The importance of a good quality vocal recording is paramount to getting a great-sounding mix. There are a number of ways of ensure that you result in a good vocal recording at home, with limited equipment. The most common mistakes made when recording vocals are recording them either too softly or too loudly. If your recording is too soft, you will end up boosting noise and room ambience in the mix. If it is too loud, you will end up recording distorted audio that is irreparable in the mix. The secret to overcoming this? Record vocals with a compressor. This will help to control the dynamics of the human voice.
The recording location is something that needs to be addressed. This area should be as isolated from unwanted sound sources as possible (kid sisters, Oprah on the TV, manic dogs). The mic should be placed away from any walls to avoid unwanted reflections reaching the microphone. The area directly behind the vocalist should be non-reflective. In the absence of foam tiling, a duvet (doesn’t matter how old) can be used to provide adequate absorption. This type of absorption tends to only be effective above 300Hz, so frequencies below this can still be a problem. However, this can be overcome by adding some reflective scattering surfaces, to balance out the low-end frequency response. It’s generally best to record in an ordinary room at home with a carpet on the floor and a duvet hung behind the vocalist. So your bedroom should do; or the lounge if there’s no book club happening. If necessary, more absorption can be hung to either side of the vocalist, but it’s rare that you would have to go further than that to ensure a nice sounding vocal room. It is very important to do a preliminary vocal test take, to hear if your set-up is sounding good – and if necessary you will need to move the mic around relative to the walls of the room; until you get the right feel.
The next important choice is what microphone to use. A vital thing to remember is that each person’s voice has a different fundamental frequency, so a mic that sounds good on one person’s voice might not work at all for someone else. With this in mind, the best choice for a vocal mic is a large diaphragm condenser mic, as they are more sensitive than dynamic mics and have a better high frequency response, so you will get a much brighter sound.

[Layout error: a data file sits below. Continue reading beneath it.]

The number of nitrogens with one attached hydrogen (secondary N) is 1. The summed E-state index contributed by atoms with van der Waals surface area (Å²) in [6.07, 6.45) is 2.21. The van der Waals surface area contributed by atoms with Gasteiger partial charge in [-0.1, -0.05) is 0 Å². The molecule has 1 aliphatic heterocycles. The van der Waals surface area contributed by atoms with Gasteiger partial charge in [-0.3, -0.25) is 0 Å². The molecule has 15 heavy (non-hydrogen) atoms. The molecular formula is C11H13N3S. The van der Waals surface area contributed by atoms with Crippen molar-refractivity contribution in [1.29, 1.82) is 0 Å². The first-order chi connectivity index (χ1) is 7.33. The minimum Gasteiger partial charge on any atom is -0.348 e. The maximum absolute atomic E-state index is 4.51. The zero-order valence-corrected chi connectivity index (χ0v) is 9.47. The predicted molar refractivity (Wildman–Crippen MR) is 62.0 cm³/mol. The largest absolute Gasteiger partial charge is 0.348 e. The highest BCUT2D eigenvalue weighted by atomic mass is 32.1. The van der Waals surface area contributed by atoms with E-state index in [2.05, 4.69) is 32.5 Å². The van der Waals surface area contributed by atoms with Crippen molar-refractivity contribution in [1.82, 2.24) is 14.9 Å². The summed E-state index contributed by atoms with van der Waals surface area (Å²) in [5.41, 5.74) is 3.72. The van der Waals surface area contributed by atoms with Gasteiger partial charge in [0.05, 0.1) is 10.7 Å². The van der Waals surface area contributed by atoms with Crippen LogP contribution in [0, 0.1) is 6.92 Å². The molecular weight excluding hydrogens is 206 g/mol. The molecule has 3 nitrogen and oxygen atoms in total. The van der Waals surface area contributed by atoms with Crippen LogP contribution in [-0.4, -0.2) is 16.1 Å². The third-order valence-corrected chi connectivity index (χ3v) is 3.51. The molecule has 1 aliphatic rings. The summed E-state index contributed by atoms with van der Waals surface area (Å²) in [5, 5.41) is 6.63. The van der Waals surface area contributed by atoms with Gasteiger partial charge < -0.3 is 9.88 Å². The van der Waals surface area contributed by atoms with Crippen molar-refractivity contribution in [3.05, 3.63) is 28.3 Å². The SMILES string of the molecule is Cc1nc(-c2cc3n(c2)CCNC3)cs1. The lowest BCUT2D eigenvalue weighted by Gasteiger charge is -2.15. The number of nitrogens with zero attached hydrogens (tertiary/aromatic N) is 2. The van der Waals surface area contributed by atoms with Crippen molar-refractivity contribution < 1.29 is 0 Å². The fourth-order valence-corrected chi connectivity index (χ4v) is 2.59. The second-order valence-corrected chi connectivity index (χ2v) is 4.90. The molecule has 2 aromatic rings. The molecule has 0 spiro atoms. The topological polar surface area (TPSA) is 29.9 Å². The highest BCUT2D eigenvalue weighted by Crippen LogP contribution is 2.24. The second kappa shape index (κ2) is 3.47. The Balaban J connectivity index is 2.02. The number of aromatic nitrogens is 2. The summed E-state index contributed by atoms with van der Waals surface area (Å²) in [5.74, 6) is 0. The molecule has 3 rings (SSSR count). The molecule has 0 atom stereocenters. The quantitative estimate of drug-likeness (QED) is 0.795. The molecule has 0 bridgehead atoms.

It is always best to use a shock mount with these microphones, to avoid any structural noise entering your recording. A pop shield is also essential, as it will prevent those explosive sounds like “B” and “P”, as the air released by these sounds hits the diaphragm. The pop shield should be placed about 5cm from the mic and the singer should be around 15 to 20 cm away from the pop shield.
A good quality pre-amp is essential for decent vocal recordings, as it will boost the signal and retain the quality of sound that you are getting from the microphone.
Compression is very important in vocal recordings, as the voice is very dynamic; however one needs to be very careful with pre-tape compression, as it cannot be undone! A good guideline is to set a compression ratio of around 4:1 and then adjust the threshold to get no more than 6dB of gain reduction on the peaks. Set the attack and release to around a quarter of a second or so; you want them to respond fairly quickly. Too much compression at this stage can leave you with lifeless vocals that cannot be fixed in the mix, so discretion is advisable. A point to remember is that compression will bring up the room ambience in quieter sections, so if your room is a little noisy you might push up that noise with compression.
So, with these guidelines in mind, there is no reason why you can’t get a very decent quality vocal recording at home. Just bear in mind that you need to take some time to ensure your levels and all your settings are to your satisfaction. This is important, because the human voice is so unpredictable, and when a vocalist moves around in relation to the microphone, you will probably have to take some time to re-set your compressor and pre-amp. And always remember; be wary of nearby noise sources that could interfere (like that damned cat).
Article by Johnathan Pike – Lecturer : Cape Audio College.
Originality featured in MUSE magazine June/July 2008Share